4
$\begingroup$

When is SpaceX's DragonFly propulsive landing technique likely to be demonstrated as part of a real landing, rather than the simple test shown below (from here)?

What will be the key objectives for the test?

enter image description here

$\endgroup$
  • 1
    $\begingroup$ Propulsive landing for the Dragon has been indefinitely postponed. $\endgroup$ – David Hammen Apr 10 '18 at 9:37
  • $\begingroup$ See SpaceX and propulsive landing on Mars — what just happened? (and why?) for more on this. $\endgroup$ – uhoh Apr 10 '18 at 11:59
  • $\begingroup$ So up till now, all we have seen publicly is the Dragon V2 with those 8 SuperDraco engines. If they are not going to use those, will they remove them and change the shape and structure of the existing Dragon V2 prototype? Does that mean that all the efforts put into designing and manufacturing the SuperDraco engines is in vain? $\endgroup$ – Jay Apr 10 '18 at 14:25
3
$\begingroup$

Probably never.

NASA was not comfortable with the idea of legs that went through holes in the heat shield, and thus SpaceX reverted to water landings for Dragon Crew vehicles.

Once that choice was made, and with BFR on the horizon, they decided not to spend the money on developing a feature for which they had no paying customers.

This also meant the Red Dragon mission (Dragon v2 sent to Mars by a Falcon Heavy) went by the wayside as well.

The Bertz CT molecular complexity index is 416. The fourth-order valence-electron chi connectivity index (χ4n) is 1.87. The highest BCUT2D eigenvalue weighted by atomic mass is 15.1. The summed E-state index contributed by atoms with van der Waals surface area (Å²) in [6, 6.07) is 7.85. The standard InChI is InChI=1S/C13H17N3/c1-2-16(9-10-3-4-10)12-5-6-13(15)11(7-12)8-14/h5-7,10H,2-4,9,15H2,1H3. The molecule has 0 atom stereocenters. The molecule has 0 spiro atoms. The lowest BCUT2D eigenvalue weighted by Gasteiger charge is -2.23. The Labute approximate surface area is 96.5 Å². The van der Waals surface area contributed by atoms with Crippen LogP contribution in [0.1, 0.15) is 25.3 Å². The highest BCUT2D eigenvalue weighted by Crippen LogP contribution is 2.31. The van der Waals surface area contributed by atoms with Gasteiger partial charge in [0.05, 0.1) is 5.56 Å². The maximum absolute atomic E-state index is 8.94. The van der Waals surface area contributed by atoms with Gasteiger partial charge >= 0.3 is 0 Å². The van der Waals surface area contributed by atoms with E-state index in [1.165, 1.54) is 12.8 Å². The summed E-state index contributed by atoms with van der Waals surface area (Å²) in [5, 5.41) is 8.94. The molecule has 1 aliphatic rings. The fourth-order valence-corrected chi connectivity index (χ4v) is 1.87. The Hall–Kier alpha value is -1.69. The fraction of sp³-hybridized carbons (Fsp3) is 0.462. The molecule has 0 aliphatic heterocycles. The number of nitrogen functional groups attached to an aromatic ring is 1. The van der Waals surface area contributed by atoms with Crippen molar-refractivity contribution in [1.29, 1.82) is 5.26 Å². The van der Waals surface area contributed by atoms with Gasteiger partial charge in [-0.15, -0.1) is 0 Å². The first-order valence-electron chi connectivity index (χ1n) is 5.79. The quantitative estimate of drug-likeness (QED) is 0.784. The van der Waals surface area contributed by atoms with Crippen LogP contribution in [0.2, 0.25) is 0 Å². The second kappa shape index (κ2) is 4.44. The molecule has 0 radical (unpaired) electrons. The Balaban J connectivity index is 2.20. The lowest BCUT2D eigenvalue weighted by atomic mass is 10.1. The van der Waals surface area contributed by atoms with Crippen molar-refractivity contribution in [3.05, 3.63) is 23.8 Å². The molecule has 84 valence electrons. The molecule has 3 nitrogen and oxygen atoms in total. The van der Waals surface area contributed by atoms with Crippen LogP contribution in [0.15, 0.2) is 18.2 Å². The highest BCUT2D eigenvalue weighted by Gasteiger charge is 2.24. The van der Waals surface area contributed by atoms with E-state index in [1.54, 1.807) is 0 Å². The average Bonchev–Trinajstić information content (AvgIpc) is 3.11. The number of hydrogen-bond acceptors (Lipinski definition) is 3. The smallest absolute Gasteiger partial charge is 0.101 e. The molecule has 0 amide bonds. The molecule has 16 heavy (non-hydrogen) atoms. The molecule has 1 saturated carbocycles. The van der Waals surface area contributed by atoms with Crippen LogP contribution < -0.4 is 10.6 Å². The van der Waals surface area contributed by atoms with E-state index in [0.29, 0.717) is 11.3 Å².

$\endgroup$
  • $\begingroup$ This is discussed more fully already in the answers to SpaceX and propulsive landing on Mars — what just happened? (and why?) $\endgroup$ – uhoh Apr 10 '18 at 12:00
  • $\begingroup$ So up till now, all we have seen publicly is the Dragon V2 with those 8 SuperDraco engines. If they are not going to use those, will they remove them and change the shape and structure of the existing Dragon V2 prototype? Does that mean that all the efforts put into designing and manufacturing the SuperDraco engines is in vain? $\endgroup$ – Jay Apr 10 '18 at 14:25
  • $\begingroup$ They still plan on using the engines for abort. Maybe to slow down during landing to make it safer by parachute/softer water landing. $\endgroup$ – geoffc Apr 10 '18 at 14:30
7
$\begingroup$

I agree with the other answer that this will not happen. I think the causes vary slightly, though --

The legs are an oft-repeated bit of fan speculation. We have a few real world examples of openings in heat shields, though, that don't indicate any particular problems. Shuttle had multiple openings, and while it had heat shield problems none were related to openings. A Gemini was flown with a circular hatch in it's heatshield, to enable MOL missions. This was never manned or ramped up to actual use, but it was tested successfully in flight.

There are several major factors in dropping propulsive flight. For one thing, NASA never requested it. They are currently the sole customer of Dragon and while they may find some uses of propulsive landings it isn't among the features they signed for, so they aren't likely to pay anything additional for it.

It needs qualification, and the only Dragon customer doesn't provide any post-mission opportunities for testing, like customers provided with F9 propulsive landings. NASA is nearly as concerned with cargo downmass from the station as cargo up, and won't risk contractually obligated deliveries for propulsive landing tests.